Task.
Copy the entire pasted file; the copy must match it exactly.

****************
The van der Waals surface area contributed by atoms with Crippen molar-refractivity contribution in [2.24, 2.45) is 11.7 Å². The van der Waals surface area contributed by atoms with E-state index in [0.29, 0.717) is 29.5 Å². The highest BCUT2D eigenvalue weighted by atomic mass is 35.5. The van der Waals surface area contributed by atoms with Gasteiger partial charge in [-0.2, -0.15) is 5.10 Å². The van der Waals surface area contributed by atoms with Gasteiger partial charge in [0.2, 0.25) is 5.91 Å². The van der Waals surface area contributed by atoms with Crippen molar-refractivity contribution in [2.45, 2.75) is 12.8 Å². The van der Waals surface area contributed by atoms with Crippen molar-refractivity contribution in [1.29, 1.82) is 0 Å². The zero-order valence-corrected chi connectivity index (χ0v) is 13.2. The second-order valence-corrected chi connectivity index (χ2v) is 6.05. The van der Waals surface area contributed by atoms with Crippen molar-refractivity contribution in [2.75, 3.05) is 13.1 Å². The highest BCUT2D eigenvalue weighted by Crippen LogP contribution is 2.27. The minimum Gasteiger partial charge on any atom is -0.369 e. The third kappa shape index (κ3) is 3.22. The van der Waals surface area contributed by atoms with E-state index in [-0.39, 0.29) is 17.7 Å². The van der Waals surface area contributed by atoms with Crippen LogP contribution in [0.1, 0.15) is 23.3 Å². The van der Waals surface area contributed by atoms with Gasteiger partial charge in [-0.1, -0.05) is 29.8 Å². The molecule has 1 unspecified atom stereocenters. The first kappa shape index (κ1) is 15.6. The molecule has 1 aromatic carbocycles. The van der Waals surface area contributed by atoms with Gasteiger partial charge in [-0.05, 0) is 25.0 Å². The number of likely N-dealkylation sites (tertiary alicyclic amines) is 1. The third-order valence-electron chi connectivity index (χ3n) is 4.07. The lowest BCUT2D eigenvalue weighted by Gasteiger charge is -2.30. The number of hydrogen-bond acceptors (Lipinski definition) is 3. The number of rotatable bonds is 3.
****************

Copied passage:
The van der Waals surface area contributed by atoms with Crippen molar-refractivity contribution in [2.24, 2.45) is 11.7 Å². The van der Waals surface area contributed by atoms with E-state index in [0.29, 0.717) is 29.5 Å². The highest BCUT2D eigenvalue weighted by atomic mass is 35.5. The van der Waals surface area contributed by atoms with Gasteiger partial charge in [-0.2, -0.15) is 5.10 Å². The van der Waals surface area contributed by atoms with Gasteiger partial charge in [0.2, 0.25) is 5.91 Å². The van der Waals surface area contributed by atoms with Crippen molar-refractivity contribution in [2.45, 2.75) is 12.8 Å². The van der Waals surface area contributed by atoms with Crippen molar-refractivity contribution in [1.29, 1.82) is 0 Å². The zero-order valence-corrected chi connectivity index (χ0v) is 13.2. The second-order valence-corrected chi connectivity index (χ2v) is 6.05. The van der Waals surface area contributed by atoms with Crippen molar-refractivity contribution in [2.75, 3.05) is 13.1 Å². The highest BCUT2D eigenvalue weighted by Crippen LogP contribution is 2.27. The minimum Gasteiger partial charge on any atom is -0.369 e. The third kappa shape index (κ3) is 3.22. The van der Waals surface area contributed by atoms with E-state index in [-0.39, 0.29) is 17.7 Å². The van der Waals surface area contributed by atoms with Crippen LogP contribution in [0.1, 0.15) is 23.3 Å². The van der Waals surface area contributed by atoms with Gasteiger partial charge in [-0.1, -0.05) is 29.8 Å². The molecule has 1 unspecified atom stereocenters. The first kappa shape index (κ1) is 15.6. The molecule has 1 aromatic carbocycles. The van der Waals surface area contributed by atoms with Gasteiger partial charge in [-0.05, 0) is 25.0 Å². The number of likely N-dealkylation sites (tertiary alicyclic amines) is 1. The third-order valence-electron chi connectivity index (χ3n) is 4.07. The lowest BCUT2D eigenvalue weighted by Gasteiger charge is -2.30. The number of hydrogen-bond acceptors (Lipinski definition) is 3. The number of rotatable bonds is 3.